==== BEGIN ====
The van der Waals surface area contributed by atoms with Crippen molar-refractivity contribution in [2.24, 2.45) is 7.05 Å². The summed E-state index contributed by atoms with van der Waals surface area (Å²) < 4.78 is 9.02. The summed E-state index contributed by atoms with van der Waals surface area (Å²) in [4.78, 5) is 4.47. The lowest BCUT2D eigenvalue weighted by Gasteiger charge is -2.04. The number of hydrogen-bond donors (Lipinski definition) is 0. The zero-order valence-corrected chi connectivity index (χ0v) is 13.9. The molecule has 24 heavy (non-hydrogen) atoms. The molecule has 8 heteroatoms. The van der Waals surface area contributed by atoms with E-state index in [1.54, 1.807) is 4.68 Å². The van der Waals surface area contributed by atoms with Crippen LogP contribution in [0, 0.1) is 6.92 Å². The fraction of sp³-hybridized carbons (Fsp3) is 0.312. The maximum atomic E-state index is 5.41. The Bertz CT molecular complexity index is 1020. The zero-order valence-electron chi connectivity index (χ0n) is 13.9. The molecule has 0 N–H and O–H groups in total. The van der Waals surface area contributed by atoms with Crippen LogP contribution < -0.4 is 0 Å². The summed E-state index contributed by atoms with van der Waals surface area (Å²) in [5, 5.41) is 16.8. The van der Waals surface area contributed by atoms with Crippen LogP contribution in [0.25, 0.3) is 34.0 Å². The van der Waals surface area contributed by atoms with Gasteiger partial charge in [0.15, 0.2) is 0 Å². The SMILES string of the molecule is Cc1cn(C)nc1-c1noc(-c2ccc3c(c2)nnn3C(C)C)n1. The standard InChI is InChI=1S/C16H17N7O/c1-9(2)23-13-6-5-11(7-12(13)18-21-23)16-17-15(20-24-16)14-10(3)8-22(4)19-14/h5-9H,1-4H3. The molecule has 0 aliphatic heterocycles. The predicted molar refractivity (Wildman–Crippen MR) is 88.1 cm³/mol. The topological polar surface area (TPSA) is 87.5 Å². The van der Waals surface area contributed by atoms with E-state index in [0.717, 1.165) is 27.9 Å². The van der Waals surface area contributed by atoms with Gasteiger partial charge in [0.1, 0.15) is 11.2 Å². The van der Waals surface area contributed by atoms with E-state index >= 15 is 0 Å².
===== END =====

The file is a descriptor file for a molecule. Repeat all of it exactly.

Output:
The van der Waals surface area contributed by atoms with Crippen molar-refractivity contribution in [2.24, 2.45) is 7.05 Å². The summed E-state index contributed by atoms with van der Waals surface area (Å²) < 4.78 is 9.02. The summed E-state index contributed by atoms with van der Waals surface area (Å²) in [4.78, 5) is 4.47. The lowest BCUT2D eigenvalue weighted by Gasteiger charge is -2.04. The number of hydrogen-bond donors (Lipinski definition) is 0. The zero-order valence-corrected chi connectivity index (χ0v) is 13.9. The molecule has 24 heavy (non-hydrogen) atoms. The molecule has 8 heteroatoms. The van der Waals surface area contributed by atoms with E-state index in [1.54, 1.807) is 4.68 Å². The van der Waals surface area contributed by atoms with Crippen LogP contribution in [0, 0.1) is 6.92 Å². The fraction of sp³-hybridized carbons (Fsp3) is 0.312. The maximum atomic E-state index is 5.41. The Bertz CT molecular complexity index is 1020. The zero-order valence-electron chi connectivity index (χ0n) is 13.9. The molecule has 0 N–H and O–H groups in total. The van der Waals surface area contributed by atoms with Crippen LogP contribution < -0.4 is 0 Å². The summed E-state index contributed by atoms with van der Waals surface area (Å²) in [5, 5.41) is 16.8. The van der Waals surface area contributed by atoms with Crippen LogP contribution in [0.25, 0.3) is 34.0 Å². The van der Waals surface area contributed by atoms with Gasteiger partial charge in [0.15, 0.2) is 0 Å². The SMILES string of the molecule is Cc1cn(C)nc1-c1noc(-c2ccc3c(c2)nnn3C(C)C)n1. The standard InChI is InChI=1S/C16H17N7O/c1-9(2)23-13-6-5-11(7-12(13)18-21-23)16-17-15(20-24-16)14-10(3)8-22(4)19-14/h5-9H,1-4H3. The molecule has 0 aliphatic heterocycles. The predicted molar refractivity (Wildman–Crippen MR) is 88.1 cm³/mol. The topological polar surface area (TPSA) is 87.5 Å². The van der Waals surface area contributed by atoms with E-state index in [0.717, 1.165) is 27.9 Å². The van der Waals surface area contributed by atoms with Gasteiger partial charge in [0.1, 0.15) is 11.2 Å². The van der Waals surface area contributed by atoms with E-state index >= 15 is 0 Å².